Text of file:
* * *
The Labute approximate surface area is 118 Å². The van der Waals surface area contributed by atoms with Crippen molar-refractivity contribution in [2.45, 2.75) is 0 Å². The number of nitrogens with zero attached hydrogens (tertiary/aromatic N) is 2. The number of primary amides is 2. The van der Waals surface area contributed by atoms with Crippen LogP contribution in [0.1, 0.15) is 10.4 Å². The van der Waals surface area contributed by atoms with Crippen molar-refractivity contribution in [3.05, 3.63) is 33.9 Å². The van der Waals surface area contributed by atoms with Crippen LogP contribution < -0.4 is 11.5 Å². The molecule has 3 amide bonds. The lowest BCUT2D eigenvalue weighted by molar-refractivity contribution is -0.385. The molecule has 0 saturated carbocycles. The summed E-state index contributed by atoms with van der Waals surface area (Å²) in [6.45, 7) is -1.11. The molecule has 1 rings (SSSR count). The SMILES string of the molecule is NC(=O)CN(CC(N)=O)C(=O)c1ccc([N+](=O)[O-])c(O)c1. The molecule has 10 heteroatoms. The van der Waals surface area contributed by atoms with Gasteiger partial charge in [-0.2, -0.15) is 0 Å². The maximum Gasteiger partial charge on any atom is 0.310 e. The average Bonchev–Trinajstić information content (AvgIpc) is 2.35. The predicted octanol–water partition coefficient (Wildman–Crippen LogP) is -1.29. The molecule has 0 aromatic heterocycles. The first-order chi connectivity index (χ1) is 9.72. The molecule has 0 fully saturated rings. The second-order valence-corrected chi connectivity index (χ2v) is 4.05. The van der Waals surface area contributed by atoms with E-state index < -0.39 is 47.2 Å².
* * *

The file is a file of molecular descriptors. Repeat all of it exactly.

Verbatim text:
The Labute approximate surface area is 118 Å². The van der Waals surface area contributed by atoms with Crippen molar-refractivity contribution in [2.45, 2.75) is 0 Å². The number of nitrogens with zero attached hydrogens (tertiary/aromatic N) is 2. The number of primary amides is 2. The van der Waals surface area contributed by atoms with Crippen LogP contribution in [0.1, 0.15) is 10.4 Å². The van der Waals surface area contributed by atoms with Crippen molar-refractivity contribution in [3.05, 3.63) is 33.9 Å². The van der Waals surface area contributed by atoms with Crippen LogP contribution < -0.4 is 11.5 Å². The molecule has 3 amide bonds. The lowest BCUT2D eigenvalue weighted by molar-refractivity contribution is -0.385. The molecule has 0 saturated carbocycles. The summed E-state index contributed by atoms with van der Waals surface area (Å²) in [6.45, 7) is -1.11. The molecule has 1 rings (SSSR count). The SMILES string of the molecule is NC(=O)CN(CC(N)=O)C(=O)c1ccc([N+](=O)[O-])c(O)c1. The molecule has 10 heteroatoms. The van der Waals surface area contributed by atoms with Gasteiger partial charge in [-0.2, -0.15) is 0 Å². The maximum Gasteiger partial charge on any atom is 0.310 e. The average Bonchev–Trinajstić information content (AvgIpc) is 2.35. The predicted octanol–water partition coefficient (Wildman–Crippen LogP) is -1.29. The molecule has 0 aromatic heterocycles. The first-order chi connectivity index (χ1) is 9.72. The molecule has 0 fully saturated rings. The second-order valence-corrected chi connectivity index (χ2v) is 4.05. The van der Waals surface area contributed by atoms with E-state index < -0.39 is 47.2 Å².